Some human foods may seem harmless to feed our dogs, but they can actually be very dangerous. My two dogs, Bentley and Bailey, are Shih Tzus and I wanted to research what is safe to feed dogs and what is unsafe to give them. I put together a list for you in case you have four-legged puppies like I do.
I went this morning to a local pet store for some new ideas on options for healthier dog food brands and types. I love supporting the locals in every way I can. Natalie owns the store and the staff is so awesome you feel like family when you walk in there. That’s why I keep going back, plus they know tips to keep our dogs healthy. This is Bentley below. I was prompted to do some dog food research and write this blog post today due to the current challenge we have with our puppies and their poops. Generally, things have been great, but for some reason, they are both experiencing some less than solid poops. It hasn’t been fun checking up on things and then having to clean up. Hoping the new food we got today will help. If not, we’ll be off to visit our favorite local vet.
11 Foods Dogs Should Not Eat
Chocolate contains caffeine and theobromine which are toxic to pets. The darker the chocolate the more dangerous it is. If a dog eats chocolate it can cause vomiting, dehydration, elevated body temperatures, seizures, and death. Thank goodness I’m not a dog, I love chocolate.
It’s not entirely known why grapes are toxic to dogs, but the chemicals and compounds toxicity consumed can be pretty devastating. Please be careful with small children who may have some raisins in their lunch boxes or eating as snacks. The dogs may vomit, have diarrhea, stop eating, become dehydrated, and actually have kidney failure if consumed.
Yikes, these are really dangerous. They make our eyes water, but they can damage the red blood cells of our pets. If they ingest too many pieces of onion they may need a blood transfusion.
The skins of avocados, the pits, leaves, and fruit contain persin. They can cause an upset stomach, breathing difficulties, and fluid may build up in their chest. The pit is the most dangerous because dogs may think it’s a ball or toy and can choke on it because it’s slippery from the fruit and can lodge in their throats.
5. Apple Cores
My dogs love small pieces of apples, Mark loves giving them to our puppies. Of course, their tails wag in anticipation of the plate served with a few morsels on it. It’s the core of the apple that is toxic. The seeds contain cyanide. Please watch out for those cores that might be left on the coffee table. To be safe, throw the core out as soon as you eat the apple.
Bacon is high in fat and can cause pancreatitis in our four-legged friends. I had heard they couldn’t have bacon, but now I know why. It’s so high in fat content they can’t digest it properly. So, the next time you feel tempted to give your dogs a slice of bacon under the table, think again.
7. Raw Potatoes
Potatoes (nightshade veggies) contain solanine which is toxic to animals. I read where if they are boiled or cooked the amount of solanine from the heat diminishes. I know we may be tempted to give those sweet pets a small piece while chopping them on the counter, but it may not be a wise decision.
Garlic is part of the onion family and is stronger in flavor per ounce and very toxic to dogs. The dog’s urine will become dark colored in a few days and the pet will become tired and lethargic. Onions or garlic may cause a pet to need a blood transfusion because it will disrupt their red blood cells.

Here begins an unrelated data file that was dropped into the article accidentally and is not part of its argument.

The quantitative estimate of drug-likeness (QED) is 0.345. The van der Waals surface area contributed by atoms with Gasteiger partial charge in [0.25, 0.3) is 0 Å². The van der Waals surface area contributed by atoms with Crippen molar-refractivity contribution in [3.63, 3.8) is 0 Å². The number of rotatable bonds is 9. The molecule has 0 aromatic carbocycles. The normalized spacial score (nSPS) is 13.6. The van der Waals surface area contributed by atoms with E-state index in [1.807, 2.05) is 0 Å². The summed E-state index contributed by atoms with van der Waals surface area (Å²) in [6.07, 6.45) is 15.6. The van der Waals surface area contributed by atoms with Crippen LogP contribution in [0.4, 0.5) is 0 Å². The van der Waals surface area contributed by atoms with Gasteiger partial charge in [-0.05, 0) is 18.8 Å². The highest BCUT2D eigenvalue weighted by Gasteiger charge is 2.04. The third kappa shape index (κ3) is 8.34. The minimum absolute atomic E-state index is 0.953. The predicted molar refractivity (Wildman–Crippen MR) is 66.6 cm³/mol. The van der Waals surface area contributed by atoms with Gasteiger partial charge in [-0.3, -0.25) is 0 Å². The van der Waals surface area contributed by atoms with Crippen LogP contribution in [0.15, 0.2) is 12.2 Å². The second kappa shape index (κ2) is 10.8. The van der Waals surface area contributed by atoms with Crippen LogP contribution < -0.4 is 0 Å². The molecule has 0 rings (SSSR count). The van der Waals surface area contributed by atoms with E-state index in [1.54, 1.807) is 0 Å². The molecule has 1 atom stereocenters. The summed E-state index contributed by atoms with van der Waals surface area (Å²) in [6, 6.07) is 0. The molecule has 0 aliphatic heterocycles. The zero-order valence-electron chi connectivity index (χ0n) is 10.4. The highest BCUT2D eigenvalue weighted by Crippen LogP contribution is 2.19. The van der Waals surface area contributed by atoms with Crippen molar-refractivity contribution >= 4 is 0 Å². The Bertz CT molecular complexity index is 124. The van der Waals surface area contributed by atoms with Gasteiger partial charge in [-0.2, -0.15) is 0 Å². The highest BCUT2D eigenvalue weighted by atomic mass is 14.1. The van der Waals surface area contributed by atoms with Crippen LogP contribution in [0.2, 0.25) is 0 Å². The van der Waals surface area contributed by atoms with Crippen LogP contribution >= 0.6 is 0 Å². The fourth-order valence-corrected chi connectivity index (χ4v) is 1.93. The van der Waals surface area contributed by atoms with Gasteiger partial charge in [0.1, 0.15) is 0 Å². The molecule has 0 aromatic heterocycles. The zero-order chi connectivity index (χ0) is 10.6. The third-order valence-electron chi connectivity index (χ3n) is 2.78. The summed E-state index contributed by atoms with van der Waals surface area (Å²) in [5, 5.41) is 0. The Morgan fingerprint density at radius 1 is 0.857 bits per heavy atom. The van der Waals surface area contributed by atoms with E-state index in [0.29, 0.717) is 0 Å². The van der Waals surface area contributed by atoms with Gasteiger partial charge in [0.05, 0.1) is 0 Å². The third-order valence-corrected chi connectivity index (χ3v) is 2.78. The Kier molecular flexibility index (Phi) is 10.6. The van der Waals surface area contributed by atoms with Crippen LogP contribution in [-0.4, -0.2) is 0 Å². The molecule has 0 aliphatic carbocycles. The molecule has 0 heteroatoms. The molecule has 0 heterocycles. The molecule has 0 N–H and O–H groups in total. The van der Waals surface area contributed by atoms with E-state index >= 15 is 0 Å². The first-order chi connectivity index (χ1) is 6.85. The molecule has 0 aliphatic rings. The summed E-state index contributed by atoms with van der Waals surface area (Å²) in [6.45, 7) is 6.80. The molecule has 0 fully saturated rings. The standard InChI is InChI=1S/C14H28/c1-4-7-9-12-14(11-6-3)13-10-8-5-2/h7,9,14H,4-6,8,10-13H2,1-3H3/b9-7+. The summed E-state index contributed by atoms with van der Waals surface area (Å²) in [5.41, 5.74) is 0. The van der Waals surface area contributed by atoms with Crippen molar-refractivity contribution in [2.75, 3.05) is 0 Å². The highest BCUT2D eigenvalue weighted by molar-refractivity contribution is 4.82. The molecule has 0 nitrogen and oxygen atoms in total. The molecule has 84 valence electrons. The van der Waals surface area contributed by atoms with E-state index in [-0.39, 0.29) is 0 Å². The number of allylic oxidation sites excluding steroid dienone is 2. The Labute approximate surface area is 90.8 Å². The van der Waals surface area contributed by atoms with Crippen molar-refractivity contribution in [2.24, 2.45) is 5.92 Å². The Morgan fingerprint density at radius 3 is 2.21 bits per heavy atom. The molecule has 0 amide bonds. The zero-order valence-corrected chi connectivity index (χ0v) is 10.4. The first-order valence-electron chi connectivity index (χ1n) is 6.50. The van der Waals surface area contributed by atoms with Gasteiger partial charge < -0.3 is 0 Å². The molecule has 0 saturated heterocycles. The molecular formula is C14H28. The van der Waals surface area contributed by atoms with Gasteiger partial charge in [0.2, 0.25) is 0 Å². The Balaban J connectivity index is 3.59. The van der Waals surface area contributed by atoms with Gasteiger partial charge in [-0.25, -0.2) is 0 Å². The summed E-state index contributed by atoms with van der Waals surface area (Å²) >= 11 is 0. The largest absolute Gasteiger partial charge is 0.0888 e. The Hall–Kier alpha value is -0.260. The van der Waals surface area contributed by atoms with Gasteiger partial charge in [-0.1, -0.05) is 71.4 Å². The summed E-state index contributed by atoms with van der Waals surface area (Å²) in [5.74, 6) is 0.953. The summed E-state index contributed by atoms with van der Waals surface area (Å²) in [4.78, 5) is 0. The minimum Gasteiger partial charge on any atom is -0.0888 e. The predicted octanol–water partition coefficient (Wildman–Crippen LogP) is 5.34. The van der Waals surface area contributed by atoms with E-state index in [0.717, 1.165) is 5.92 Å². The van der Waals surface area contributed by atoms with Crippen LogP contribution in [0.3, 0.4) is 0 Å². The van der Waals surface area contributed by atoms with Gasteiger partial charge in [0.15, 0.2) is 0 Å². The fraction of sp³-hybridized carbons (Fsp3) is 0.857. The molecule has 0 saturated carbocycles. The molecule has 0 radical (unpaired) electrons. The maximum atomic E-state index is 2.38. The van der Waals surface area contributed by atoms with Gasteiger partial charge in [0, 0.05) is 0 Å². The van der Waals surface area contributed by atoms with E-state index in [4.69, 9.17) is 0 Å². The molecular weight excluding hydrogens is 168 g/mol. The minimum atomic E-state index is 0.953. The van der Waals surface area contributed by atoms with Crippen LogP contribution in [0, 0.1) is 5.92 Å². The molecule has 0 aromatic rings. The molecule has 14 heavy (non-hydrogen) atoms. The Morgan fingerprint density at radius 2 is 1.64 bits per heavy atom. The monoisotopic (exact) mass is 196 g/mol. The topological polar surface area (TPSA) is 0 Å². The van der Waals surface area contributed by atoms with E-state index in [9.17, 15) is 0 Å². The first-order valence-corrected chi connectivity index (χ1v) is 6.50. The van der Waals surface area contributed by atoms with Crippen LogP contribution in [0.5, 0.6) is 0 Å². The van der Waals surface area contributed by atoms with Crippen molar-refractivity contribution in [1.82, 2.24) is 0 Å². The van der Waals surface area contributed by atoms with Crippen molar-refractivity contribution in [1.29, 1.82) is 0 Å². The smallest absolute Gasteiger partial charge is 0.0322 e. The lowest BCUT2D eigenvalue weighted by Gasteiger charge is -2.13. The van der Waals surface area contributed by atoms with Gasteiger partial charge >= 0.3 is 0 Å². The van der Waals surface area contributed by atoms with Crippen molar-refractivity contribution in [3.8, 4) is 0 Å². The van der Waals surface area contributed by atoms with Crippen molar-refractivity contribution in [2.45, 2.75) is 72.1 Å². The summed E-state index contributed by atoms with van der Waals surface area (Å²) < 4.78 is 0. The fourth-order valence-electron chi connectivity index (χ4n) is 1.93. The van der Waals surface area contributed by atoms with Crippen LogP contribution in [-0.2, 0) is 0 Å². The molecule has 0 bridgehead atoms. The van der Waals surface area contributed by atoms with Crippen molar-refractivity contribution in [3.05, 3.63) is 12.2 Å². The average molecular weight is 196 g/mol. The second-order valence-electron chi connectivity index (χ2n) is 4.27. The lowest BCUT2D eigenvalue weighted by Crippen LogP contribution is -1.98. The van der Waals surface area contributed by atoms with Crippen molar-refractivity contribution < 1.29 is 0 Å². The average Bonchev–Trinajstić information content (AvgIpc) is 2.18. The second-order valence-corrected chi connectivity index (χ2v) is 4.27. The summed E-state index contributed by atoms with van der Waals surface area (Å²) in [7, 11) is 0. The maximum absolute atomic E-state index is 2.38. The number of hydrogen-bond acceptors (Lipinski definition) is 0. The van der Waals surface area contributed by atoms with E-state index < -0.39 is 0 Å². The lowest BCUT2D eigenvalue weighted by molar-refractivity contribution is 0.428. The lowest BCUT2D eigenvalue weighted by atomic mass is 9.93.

9. Corn on the Cob
Corn cobs are frequently given to dogs at barbecues. You may not want to give Fido the cob from that yummy corn you finished eating. The cob may get ingested and the results would be devastating as you can imagine. If the dog is heaving or trying to vomit after ingesting a cob, take the pet to your veterinarian ASAP.
This one is interesting because it’s not the red part of the tomato but the green part contains solanine like potatoes. Unripened tomatoes are the most toxic to pets. I can still remember seeing tomato seeds on one of my Shih Tzu’s face, you know the look, like, what??? Those puppies can get into our gardens and eat those cherry tomatoes thinking I won’t see the seeds on their chins, oh my gosh! I giggle every time, but I will make sure they can’t reach my green tomatoes from now on, that’s for sure.
11. Almonds, Pecans, Walnuts & Macadamia Nuts
I know people who fill dog toys with peanut butter, I have never done that only because I don’t want to clean the rubber toy. Well, it’s not entirely known why, but it’s assumed to be the high-fat content of the nuts. They can cause our dogs to vomit, disrupt their digestion, cause diarrhea, and depression. Wow!
We try to figure out why we get an upset tummy from time to time. Was it something we ate, a flu bug, an allergy, or what? Pets can experience the same uncomfortable feelings. If the pet acts differently, their stool consistency changes or they start to throw up, you may need to make a trip to the pet vet. The hot days ahead can also affect your pet if left out in the hot weather. Good luck with your efforts to help keep these special family members safe and healthy!
You may want to think about putting together an emergency 72-hour kit for your small dogs, cats, or other animals.
Infographic by Cyberpet (.com)
Please include attribution to CyberPet.com with this graphic.
Chocolate: AdobeStock_110607823 by Grafvision, Grapes: AdobeStock_25953124 by Subbotina Anna, Onions: AdobeStock_71659175 by Printemps, Avocados: AdobeStock_79978154 by Nata_Vkusidey, Apple Cores: AdobeStock_87934445 by Hookmedia, Bacon: AdobeStock_82943959 by MSPhotographic, Potatoes: AdobeStock_81391773 by Nblxer, Onions/Garlic: AdobeStock_194630241 by SauravG, Corn on the Cob: AdobeStock_24866279 by 14KTGold, Tomatoes: AdobeStock_69276511 by Mara Zemgaliete, Nuts: AdobeStock_54884259 by dream79